Canada launches world's largest commercial carbon-capture project
By Nia Williams
CALGARY, Alberta Oct 1 (Reuters) - Canada will launch the world's first commercial-scale carbon capture and storage project at a coal-fired power plant on Thursday, a closely watched experiment designed to cut 90 percent of the plant's carbon emissions.
The carbon-capture unit at the Boundary Dam power plant in Estevan, Saskatchewan, will be formally commissioned after a four-year C$1.35 billion ($1.21 billion) retrofit. Governments and industry around the world will be watching to see if the plant's operator, SaskPower, can turn large-scale carbon capture and storage (CCS) into a commercial success.
SaskPower, owned by the Prairie province of Saskatchewan, installed the CCS unit to prevent about 1 million tonnes, or 90 percent, of Boundary Dam's annual carbon dioxide emissions from entering the atmosphere once the unit reaches full operating capacity later this year.
Most of that carbon will be bought by Canada's No. 2 oil and gas producer, Cenovus Energy Inc, and used for enhanced oil recovery.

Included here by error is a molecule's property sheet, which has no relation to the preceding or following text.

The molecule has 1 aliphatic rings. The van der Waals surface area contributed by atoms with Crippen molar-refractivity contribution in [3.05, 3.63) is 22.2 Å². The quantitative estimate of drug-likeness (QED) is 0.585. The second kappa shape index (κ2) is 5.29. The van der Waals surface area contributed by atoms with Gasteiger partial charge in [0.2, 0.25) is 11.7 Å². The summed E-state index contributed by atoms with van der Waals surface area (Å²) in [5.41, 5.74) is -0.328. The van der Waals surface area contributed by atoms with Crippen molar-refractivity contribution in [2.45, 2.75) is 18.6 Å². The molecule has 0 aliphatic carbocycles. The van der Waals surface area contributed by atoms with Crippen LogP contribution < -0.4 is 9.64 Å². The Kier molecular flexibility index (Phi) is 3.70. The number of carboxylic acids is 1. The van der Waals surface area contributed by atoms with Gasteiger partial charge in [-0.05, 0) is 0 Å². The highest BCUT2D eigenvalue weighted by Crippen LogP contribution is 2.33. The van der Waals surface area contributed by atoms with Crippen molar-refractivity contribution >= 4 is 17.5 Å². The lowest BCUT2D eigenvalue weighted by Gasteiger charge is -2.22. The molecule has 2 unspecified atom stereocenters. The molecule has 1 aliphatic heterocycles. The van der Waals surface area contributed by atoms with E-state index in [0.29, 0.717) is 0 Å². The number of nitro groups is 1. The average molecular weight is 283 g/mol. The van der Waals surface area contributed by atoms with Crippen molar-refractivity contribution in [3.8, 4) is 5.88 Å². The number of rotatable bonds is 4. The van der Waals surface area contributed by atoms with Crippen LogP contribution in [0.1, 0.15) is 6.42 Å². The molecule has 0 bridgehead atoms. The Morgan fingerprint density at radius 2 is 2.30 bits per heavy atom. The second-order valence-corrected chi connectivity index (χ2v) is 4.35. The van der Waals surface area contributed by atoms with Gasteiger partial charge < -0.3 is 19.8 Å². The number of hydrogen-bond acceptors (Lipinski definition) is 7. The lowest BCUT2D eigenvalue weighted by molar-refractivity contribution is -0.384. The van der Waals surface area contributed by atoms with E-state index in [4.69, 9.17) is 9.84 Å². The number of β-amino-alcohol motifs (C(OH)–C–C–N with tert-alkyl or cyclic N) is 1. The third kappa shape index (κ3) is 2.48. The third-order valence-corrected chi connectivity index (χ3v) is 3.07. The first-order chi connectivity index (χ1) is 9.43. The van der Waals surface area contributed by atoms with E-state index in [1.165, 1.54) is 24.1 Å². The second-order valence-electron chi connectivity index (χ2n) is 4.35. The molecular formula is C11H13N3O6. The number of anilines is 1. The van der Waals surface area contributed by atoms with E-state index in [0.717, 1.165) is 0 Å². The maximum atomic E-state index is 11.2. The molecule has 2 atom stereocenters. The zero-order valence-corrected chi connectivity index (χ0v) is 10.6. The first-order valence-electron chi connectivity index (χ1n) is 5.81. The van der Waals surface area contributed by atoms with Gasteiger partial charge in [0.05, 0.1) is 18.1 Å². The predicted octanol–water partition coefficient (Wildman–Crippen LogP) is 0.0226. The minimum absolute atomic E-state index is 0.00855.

Concerns about greenhouse gas emissions have prompted several countries to pledge support to CCS projects and spurred companies to explore new technology. However, progress on the handful of CCS projects that have been approved has been slow and costly.
Seven years ago, the European Union declared it wanted up to 12 CCS demonstration projects to be running by 2015 but none have yet been authorized.
Some environmental groups lauded the opening of the Boundary Dam project and said it should encourage governments and companies that have recently cut investment in CCS to reconsider.
"Finally, people cannot say that this is unproven technology," said Frederic Hauge, head of Norwegian environmental group Bellona. Continued...